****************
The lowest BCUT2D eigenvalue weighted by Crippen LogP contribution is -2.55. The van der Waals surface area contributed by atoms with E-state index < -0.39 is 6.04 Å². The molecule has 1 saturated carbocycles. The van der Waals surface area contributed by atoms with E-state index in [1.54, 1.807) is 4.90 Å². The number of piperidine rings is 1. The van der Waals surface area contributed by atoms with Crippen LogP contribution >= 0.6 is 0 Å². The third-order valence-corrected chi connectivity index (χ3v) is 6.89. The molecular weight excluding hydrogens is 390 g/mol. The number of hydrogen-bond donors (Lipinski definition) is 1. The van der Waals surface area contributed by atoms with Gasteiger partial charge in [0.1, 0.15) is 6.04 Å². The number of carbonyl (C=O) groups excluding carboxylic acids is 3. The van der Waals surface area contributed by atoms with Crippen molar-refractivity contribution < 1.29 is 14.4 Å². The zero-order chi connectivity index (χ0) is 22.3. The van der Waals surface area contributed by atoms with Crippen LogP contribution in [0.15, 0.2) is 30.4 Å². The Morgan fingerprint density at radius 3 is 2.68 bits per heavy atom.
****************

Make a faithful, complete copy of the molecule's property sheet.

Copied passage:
The lowest BCUT2D eigenvalue weighted by Crippen LogP contribution is -2.55. The van der Waals surface area contributed by atoms with E-state index < -0.39 is 6.04 Å². The molecule has 1 saturated carbocycles. The van der Waals surface area contributed by atoms with E-state index in [1.54, 1.807) is 4.90 Å². The number of piperidine rings is 1. The van der Waals surface area contributed by atoms with Crippen LogP contribution >= 0.6 is 0 Å². The third-order valence-corrected chi connectivity index (χ3v) is 6.89. The molecular weight excluding hydrogens is 390 g/mol. The number of hydrogen-bond donors (Lipinski definition) is 1. The van der Waals surface area contributed by atoms with Gasteiger partial charge in [0.1, 0.15) is 6.04 Å². The number of carbonyl (C=O) groups excluding carboxylic acids is 3. The van der Waals surface area contributed by atoms with Crippen molar-refractivity contribution < 1.29 is 14.4 Å². The zero-order chi connectivity index (χ0) is 22.3. The van der Waals surface area contributed by atoms with Crippen LogP contribution in [0.15, 0.2) is 30.4 Å². The Morgan fingerprint density at radius 3 is 2.68 bits per heavy atom.